Wednesday, October 15, 2008

Garlic Parmesan Edamame

So the other night I was at Checker's (yes, again) with some old friends of mine. Someone ordered the Garlic Parmesan Wings. Now I obviously am not a chicken eater, but the sauce smelled so good that I immediately wanted to try and use it with something.

I kicked around a few ideas in my head and had a list of things to try. Yet it wasn't until I picked up some edamame (which I always try to keep on hand in my freezer for a quick delicious snack) that it hit me - it would be perfect together.

Seriously - WOW! No, really. This is absolutely fantastic. It literally takes about 15 minutes to make and is amazingly tasty. I think this may have just become my absolute favorite way to eat it.

Go ahead - give it a try!

Garlic Parmesan Edamame

Garlic Parmesan Edamame
Serves 4

1 (16 oz) pkg frozen edamame in shell
1/2 c extra-virgin olive oil
4 cloves garlic, minced
1/2 c Italian-seasoned bread crumbs
1/2 c freshly grated Parmesan cheese
salt to taste

Steam edamame in microwave until slightly warm and not frozen. (You can do this one of 2 ways - I have a microwave steamer that I use, or even easier is throwing the edamame in a ziploc bag with about a tbsp of water, sealing it, leaving a small opening for steam, and heating it on high for 2 minutes) Drain and set aside.

In a small food processor, combine olive oil and garlic. Process until well-combined. Heat a wok over medium high heat. Add edamame and toss for a few seconds. Add garlic oil and saute for a minute or two, stirring constantly. Add breadcrumbs, Parmesan, and salt and toss until well coated. Serve immediately.

Wednesday, October 08, 2008

Stuffed Artichokes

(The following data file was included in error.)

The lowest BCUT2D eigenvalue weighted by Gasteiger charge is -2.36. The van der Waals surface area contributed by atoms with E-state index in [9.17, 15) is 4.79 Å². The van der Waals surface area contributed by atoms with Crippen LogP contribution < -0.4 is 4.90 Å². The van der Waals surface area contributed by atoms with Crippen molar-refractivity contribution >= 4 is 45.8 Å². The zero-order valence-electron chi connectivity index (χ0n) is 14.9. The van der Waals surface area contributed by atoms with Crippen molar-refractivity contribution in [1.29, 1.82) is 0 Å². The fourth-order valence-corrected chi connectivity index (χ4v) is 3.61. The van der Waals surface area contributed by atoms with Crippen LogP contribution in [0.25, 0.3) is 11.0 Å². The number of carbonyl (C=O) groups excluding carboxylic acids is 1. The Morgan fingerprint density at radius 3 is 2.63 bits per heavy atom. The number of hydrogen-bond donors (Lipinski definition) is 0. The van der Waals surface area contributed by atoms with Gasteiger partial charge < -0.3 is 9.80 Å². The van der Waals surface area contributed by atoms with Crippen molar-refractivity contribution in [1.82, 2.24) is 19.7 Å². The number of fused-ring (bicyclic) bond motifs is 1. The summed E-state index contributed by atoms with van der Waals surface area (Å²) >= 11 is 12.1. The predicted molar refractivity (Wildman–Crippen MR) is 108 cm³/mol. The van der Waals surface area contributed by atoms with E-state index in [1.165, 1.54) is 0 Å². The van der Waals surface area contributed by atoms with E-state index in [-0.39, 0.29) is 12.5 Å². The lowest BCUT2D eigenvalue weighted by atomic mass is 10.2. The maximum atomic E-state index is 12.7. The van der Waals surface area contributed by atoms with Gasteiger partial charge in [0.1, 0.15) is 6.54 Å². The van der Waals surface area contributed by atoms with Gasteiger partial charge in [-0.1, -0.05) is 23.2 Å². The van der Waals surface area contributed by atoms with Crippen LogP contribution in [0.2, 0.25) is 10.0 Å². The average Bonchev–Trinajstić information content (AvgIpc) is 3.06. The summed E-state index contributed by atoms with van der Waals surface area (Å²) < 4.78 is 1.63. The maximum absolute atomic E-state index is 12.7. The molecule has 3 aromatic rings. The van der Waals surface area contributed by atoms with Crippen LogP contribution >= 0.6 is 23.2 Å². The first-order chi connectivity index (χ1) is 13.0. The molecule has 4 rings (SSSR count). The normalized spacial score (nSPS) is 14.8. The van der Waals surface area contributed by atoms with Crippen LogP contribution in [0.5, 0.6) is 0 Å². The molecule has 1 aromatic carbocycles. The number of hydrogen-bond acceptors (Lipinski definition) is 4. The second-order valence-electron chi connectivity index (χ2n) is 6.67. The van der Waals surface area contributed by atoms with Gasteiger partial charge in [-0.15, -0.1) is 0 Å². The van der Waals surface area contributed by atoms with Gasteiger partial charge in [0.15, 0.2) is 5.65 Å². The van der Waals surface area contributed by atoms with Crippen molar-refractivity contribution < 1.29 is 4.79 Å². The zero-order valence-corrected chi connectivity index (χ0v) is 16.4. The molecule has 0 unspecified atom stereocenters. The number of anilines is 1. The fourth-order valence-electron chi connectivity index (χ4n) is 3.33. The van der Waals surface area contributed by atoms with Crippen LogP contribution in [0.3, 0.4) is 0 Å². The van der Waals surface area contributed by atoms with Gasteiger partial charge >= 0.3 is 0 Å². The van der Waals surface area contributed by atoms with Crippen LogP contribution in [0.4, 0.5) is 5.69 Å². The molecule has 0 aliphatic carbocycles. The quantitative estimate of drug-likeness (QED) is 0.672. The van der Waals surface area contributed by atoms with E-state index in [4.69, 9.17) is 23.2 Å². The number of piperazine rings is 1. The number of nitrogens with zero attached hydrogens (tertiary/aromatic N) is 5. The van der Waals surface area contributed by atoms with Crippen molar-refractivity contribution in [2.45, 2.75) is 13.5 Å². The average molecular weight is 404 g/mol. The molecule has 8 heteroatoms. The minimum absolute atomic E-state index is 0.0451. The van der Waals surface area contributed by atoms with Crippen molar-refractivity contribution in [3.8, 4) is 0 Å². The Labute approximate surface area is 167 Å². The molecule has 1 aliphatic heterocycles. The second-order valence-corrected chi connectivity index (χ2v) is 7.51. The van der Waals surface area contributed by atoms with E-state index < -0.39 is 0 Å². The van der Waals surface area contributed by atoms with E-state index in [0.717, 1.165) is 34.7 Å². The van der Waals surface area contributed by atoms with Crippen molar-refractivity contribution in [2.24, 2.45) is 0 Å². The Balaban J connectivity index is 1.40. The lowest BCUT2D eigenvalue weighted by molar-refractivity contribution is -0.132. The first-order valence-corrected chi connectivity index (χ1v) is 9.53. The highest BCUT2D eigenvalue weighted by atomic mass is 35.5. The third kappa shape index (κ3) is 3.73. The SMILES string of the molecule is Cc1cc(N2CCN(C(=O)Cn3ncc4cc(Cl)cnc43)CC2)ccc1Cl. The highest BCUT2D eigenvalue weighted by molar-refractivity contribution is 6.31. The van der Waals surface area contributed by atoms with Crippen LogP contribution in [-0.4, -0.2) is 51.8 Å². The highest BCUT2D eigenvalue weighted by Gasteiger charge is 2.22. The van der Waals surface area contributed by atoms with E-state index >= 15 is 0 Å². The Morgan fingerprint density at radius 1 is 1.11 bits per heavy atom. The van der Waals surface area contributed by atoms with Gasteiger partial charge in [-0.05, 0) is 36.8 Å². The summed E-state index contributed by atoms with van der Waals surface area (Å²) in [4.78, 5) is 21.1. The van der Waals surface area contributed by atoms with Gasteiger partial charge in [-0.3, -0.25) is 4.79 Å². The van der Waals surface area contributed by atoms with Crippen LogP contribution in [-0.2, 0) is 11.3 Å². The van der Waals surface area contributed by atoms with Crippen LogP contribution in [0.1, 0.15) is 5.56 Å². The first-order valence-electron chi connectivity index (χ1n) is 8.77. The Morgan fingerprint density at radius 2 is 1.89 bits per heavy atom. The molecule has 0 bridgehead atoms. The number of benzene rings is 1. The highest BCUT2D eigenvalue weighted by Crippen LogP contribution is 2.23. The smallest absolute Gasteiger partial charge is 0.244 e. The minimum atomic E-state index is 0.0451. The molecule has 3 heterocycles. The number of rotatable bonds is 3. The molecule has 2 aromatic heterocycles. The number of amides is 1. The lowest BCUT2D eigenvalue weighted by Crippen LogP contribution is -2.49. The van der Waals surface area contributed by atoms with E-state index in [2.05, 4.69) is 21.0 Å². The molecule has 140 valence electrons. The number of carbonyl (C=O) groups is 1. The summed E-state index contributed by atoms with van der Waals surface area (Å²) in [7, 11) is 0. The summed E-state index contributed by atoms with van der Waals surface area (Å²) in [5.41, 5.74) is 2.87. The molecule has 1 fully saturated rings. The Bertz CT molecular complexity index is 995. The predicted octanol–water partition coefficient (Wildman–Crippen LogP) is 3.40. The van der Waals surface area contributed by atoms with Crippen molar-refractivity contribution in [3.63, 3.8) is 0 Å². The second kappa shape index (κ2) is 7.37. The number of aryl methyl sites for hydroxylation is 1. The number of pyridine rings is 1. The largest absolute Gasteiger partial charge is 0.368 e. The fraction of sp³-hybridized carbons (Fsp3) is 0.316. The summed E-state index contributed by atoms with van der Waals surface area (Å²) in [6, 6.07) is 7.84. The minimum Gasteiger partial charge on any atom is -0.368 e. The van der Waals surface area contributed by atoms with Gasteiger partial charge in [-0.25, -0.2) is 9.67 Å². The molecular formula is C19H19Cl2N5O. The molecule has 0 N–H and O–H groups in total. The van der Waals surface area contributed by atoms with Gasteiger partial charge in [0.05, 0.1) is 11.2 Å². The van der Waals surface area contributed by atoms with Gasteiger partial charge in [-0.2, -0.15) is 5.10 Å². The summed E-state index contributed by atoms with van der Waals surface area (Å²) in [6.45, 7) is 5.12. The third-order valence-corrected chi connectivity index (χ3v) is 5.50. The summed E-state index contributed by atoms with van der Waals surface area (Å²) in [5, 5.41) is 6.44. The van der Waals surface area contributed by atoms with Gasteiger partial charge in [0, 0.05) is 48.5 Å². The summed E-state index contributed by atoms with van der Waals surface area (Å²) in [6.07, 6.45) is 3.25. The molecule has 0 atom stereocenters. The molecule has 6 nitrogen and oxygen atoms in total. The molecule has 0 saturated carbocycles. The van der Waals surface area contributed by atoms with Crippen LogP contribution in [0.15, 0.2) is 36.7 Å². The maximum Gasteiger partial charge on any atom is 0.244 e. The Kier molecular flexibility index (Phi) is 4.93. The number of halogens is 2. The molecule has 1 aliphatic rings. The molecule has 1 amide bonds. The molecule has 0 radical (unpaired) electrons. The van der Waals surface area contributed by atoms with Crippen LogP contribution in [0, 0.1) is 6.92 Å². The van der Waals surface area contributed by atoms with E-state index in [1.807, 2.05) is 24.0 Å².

Part of what I really love about cooking is the constant desire to know more about it. There's nothing I love more than reading through cookbooks and jotting down recipe ideas and flavor combinations. I guess that makes me a food dork, but I don't care.

One of my favorite things to do is to randomly pick out something at the grocery store that I either have no idea what it is or have never prepared it before in my life. And that's where these artichokes came in. Although I've had them a few times, I've never actually prepared them. And not only have I never prepared them, but I actually had no idea what to do with them. But that didn't scare me. I immediately threw 2 in my bag and vowed to hit up both Google and my go-to cookbook when I got home. (Seriously, if you do not have either Mark Bittman's "How to Cook Everything" or "How to Cook Everything Vegetarian," then you must get thee straight to your bookstore).

Anyway, I came home, threw these on the counter and stared at them for a bit before I tackled them. First off, watch this video. It will absolutely give you the tools you need to prepare them. Secondly, I caution you - artichokes are dangerous little things and have sharp little spiky points, so use caution when preparing them. And finally, I won't lie when I say these are sort of a high-maintenance vegetable to prepare. You peel, core, and prepare them, and then it's 25 minutes in the steamer, followed by 20 minutes in a hot oven. The good part, though, is that most of this time is non-active time, so it's not like you're slaving over a hot stove endlessly.